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Article
April 1979

4q- Syndrome

Author Affiliations

From the Division on Genetics and the Department of Pathology, University of Rochester (NY) School of Medicine and Dentistry.

Am J Dis Child. 1979;133(4):383-385. doi:10.1001/archpedi.1979.02130040037008
Abstract

• To our knowledge, there have been three prior reports of patients found, with trypsin-Giemsa banding, to be monosomic for the terminal q segment of chromosome 4. Described herein is a fourth patient with this chromosome abnormality. Comparison of these four patients suggests a characteristic phenotype in the 4q- syndrome: cleft palate, satyr deformity of the pinnae, snub nose, retrognathia and micrognathia, hypertelorism, oropharyngeal hypotonia or upper airway obstruction, cardiac defect, clinodactyly of the fifth fingers with absence of a flexion crease, simian lines, displaced or clinodactylous toes, and mental retardation. In the three prior reports, the 4q-syndrome resulted from a de novo deletion. In the present case, the 4q monosomy was inherited from the father, who had a 4;20 translocation.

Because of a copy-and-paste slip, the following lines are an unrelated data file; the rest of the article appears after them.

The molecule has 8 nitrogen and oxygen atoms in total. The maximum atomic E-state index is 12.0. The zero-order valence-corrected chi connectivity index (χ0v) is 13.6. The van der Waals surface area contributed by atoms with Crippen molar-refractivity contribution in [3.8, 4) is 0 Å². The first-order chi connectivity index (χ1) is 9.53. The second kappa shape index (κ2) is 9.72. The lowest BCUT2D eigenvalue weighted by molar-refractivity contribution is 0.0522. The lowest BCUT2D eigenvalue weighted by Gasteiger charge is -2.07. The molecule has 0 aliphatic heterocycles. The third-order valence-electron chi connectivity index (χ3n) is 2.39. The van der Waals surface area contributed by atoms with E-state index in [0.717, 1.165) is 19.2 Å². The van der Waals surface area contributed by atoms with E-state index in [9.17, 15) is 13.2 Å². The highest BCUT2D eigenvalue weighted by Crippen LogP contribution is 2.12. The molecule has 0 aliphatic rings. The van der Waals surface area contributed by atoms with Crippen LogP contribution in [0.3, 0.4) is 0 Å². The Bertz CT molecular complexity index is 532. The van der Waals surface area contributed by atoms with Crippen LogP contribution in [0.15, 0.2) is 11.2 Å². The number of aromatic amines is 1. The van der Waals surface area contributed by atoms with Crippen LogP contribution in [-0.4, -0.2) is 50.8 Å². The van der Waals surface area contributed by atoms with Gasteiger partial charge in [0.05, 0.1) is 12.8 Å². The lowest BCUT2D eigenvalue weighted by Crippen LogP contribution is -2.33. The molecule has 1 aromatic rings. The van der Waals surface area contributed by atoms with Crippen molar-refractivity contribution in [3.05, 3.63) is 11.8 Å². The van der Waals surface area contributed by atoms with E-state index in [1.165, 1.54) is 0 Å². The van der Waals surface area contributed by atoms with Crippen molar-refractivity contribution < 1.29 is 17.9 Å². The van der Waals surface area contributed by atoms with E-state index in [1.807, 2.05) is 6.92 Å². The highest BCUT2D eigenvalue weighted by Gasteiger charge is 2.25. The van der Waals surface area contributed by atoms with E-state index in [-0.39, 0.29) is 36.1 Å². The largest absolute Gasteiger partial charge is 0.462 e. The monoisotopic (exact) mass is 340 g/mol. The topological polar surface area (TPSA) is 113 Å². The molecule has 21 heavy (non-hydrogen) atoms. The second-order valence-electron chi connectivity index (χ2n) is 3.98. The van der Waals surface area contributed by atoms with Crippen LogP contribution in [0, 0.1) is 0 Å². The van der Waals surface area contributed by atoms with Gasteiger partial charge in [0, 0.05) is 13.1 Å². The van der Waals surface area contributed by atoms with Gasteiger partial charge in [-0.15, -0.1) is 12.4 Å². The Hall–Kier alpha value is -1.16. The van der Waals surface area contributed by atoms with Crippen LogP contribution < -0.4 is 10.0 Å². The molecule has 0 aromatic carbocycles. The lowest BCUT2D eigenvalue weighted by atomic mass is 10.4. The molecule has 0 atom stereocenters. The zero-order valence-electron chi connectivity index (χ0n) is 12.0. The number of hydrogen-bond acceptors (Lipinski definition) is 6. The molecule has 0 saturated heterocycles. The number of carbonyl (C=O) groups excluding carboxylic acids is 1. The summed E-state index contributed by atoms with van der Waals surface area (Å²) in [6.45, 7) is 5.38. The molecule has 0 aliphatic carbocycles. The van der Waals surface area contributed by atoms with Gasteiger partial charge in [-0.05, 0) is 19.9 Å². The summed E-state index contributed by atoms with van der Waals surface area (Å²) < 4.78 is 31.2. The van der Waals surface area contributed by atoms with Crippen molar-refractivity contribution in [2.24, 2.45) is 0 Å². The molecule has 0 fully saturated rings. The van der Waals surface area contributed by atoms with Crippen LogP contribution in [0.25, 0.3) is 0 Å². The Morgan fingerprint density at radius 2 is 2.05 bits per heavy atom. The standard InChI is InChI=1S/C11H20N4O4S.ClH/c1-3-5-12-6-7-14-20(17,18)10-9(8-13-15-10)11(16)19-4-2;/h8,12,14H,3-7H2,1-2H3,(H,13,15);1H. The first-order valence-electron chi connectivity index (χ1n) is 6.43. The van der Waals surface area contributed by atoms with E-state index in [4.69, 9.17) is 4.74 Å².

(Am J Dis Child 133:383-385, 1979)

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